used for the determination of the history of stellar populations,        the prior rectification or normalization to the pseudo-continuum
as in Heavens et al. (2000, MOPED), Panter et al. (2003),                that other methods require. This model is compared with the data
Cid Fernandes et al. (2005, Starlight), Moultaka (2005), Ocvirk          through a non-linear least-square minimization.
et al. (2006a,b, STECKMAP) and Tojeiro et al. (2007, VESPA).                  ULySS has been used to study stellar populations (Koleva
    The main advantage of these methods is that, rather than             et al. 2008c; Michielsen et al. 2007; Koleva et al. 2008a; Koleva
picking specific features, they make optimal usage of the en-             2009; Koleva et al. 2009) and determine atmospheric parameters
tire measured signal. This comes with a price, however, as we            of stars (Prugniel et al. 2009).
forfeit our ability to draw direct relations between the strength
of a specific feature and a physical characteristic. This lack of             ULySS is available at: http://ulyss.univ-lyon1.fr/

                                                   Article published by EDP Sciences
1270                                               M. Koleva et al.: ULySS: full spectrum fitting

     The goal of this paper is to describe the package and to ex-          The LOSVD is a function of systemic velocity, vsys , veloc-
plore the potential and caveat of direct comparison between an             ity dispersion σ and may include Gauss-Hermit expansion
observation and a composite model. A previous implementation               (h3 and h4, van der Marel & Franx 1993). λ is the logarithm
of the same idea, briefly described earlier and named NBURSTS               of the wavelength (the logarithmic scale is required to express
(Chilingarian et al. 2007; Koleva et al. 2007), was a variant of the       the effect of the LOSVD as a convolution). The CMPi must be
pPXF program (Cappellari & Emsellem 2004, hereafter CE04)                  tailored to each problem. For instance, to study a stellar atmo-
applied to stellar populations. Another variant of pPXF was de-            sphere, the CMP will be a function of the effective temperature,
veloped by Sarzi et al. (2006) to fit at the same time the stel-            T eff , surface gravity, g, and metallicity, [Fe/H]. Or, for a stellar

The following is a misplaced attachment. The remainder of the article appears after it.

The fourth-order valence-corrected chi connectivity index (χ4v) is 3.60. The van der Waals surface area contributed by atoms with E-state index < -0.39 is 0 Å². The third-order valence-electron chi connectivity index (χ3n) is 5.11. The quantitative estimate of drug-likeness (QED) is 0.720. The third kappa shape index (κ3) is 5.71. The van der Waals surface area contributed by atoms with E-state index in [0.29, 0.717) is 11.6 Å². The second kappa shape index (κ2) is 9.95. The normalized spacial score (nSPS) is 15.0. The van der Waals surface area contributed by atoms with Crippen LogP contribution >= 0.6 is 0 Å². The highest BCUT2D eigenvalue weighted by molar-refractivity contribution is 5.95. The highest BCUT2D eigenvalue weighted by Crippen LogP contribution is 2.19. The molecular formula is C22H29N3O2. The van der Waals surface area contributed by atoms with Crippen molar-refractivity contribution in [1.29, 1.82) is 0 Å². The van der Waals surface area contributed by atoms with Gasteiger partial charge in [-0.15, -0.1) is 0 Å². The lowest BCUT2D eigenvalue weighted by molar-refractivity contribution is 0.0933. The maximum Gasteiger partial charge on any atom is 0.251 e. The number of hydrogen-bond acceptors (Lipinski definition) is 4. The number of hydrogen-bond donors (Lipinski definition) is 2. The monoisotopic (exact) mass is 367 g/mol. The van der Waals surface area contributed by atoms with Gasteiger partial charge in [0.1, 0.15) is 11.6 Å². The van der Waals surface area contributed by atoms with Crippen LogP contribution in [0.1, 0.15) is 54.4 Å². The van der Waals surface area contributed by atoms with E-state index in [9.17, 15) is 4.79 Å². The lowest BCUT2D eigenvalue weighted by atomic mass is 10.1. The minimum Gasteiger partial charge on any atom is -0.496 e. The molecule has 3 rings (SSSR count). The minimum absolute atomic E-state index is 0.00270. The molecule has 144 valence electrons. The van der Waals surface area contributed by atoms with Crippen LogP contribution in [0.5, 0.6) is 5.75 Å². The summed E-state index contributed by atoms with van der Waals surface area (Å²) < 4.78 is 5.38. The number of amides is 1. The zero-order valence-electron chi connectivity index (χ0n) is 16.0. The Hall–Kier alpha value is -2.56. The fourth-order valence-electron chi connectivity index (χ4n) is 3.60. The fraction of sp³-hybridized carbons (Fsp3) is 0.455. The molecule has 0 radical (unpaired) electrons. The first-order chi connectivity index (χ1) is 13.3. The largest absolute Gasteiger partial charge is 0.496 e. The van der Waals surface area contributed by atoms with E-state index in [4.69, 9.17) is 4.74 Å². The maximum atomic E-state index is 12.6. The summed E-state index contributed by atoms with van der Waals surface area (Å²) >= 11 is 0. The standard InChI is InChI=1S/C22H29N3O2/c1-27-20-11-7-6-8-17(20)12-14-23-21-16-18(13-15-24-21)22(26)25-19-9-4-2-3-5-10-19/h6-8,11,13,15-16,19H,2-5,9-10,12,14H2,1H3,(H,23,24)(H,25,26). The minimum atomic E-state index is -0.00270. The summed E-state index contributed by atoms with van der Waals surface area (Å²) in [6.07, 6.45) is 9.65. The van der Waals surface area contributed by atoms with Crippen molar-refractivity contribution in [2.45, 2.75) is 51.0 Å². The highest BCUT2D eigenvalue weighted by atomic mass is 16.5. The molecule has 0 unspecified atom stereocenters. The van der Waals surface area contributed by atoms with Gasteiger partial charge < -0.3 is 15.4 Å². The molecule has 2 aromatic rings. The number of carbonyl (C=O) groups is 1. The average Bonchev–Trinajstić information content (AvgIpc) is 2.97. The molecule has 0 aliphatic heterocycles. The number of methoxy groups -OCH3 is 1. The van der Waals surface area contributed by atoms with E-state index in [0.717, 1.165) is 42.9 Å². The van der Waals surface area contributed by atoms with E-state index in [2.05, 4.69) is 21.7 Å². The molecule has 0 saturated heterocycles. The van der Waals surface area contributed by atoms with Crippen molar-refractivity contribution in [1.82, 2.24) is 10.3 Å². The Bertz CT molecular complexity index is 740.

lar and the gas kinematics. ULySS is widening the scope of the             population, it will be a function of age, [Fe/H], and [Mg/Fe],
package to the measurement of atmospheric parameters and po-               returning the spectrum of a single stellar population (SSP). In
tentially other applications. In addition, the algorithm has been          general, a CMP is a function of an arbitrary number of physical
optimized in its mathematical details to improve its precision,            parameters and of λ.
robustness and performance. We also wrote documentation and                     The importance of the multiplicative polynomial has been
tutorials and made the package user-friendly to facilitate its pub-        discussed in Koleva et al. (2008c), as it absorbs the effects of
lic distribution.                                                          an imprecise flux calibration (a common issue in small-aperture
     The paper is organized as follow: in Sect. 2 we describe the          spectroscopy) and of the Galactic extinction (which could also
method and the package. In Sect. 3 we illustrate the approach              be explicitly included in the model). The effect of Pn (λ) is stud-
with the case of the determination of the atmospheric parameters           ied in Sect. 3.2 in the particular case of the determination of
of a star. In Sect. 4, we give examples of the analysis of a stellar       atmospheric parameters of a star. A similar study was made in
population. Section 5 gives conclusions.                                   Koleva et al. (2008c) in the case of stellar populations. In all
                                                                           the practical cases that we studied, Pn (λ) was not degenerate
                                                                           with the parameters of the CMP, and high orders could be used
2. Description of the method and package                                   (though n ≈ 10 is often sufficient to obtain an unbiased estimate
The method consists of minimizing the χ2 between an observed               of these parameters). The optimal value of n, which depends
spectrum and a model. The model is generated at the same reso-             mostly on the resolution and wavelength range, can be chosen
lution and sampling as the observation and the fit is performed in          with ULySS.
the pixel space. This optimizes the usage of the information and                The additive polynomial is certainly more subtle to use, and
simplifies the rigorous treatment of the error on each spectral bin.        is, in most cases, unnecessary. It is indeed degenerate with the in-
     The method proceeds in a single fit to determine all the free          tensity, depth or equivalent width of the lines and may bias deter-
parameters in order to handle properly the degeneracies between            minations of the CMP parameters (T eff , age or [Fe/H], depend-
them (e.g., the temperature-metallicity for a stellar spectrum).           ing on the context). Such a term may be included to account for
Other methods estimate the parameters in different steps. For               data-processing errors (under- or over-subtraction of a smooth
example, one may measure the temperature using criteria almost             background), or may have a physical origin. When determining
insensitive to the metallicity and in turn, using this temperature,        the stellar kinematics by fitting one or several constant CMPs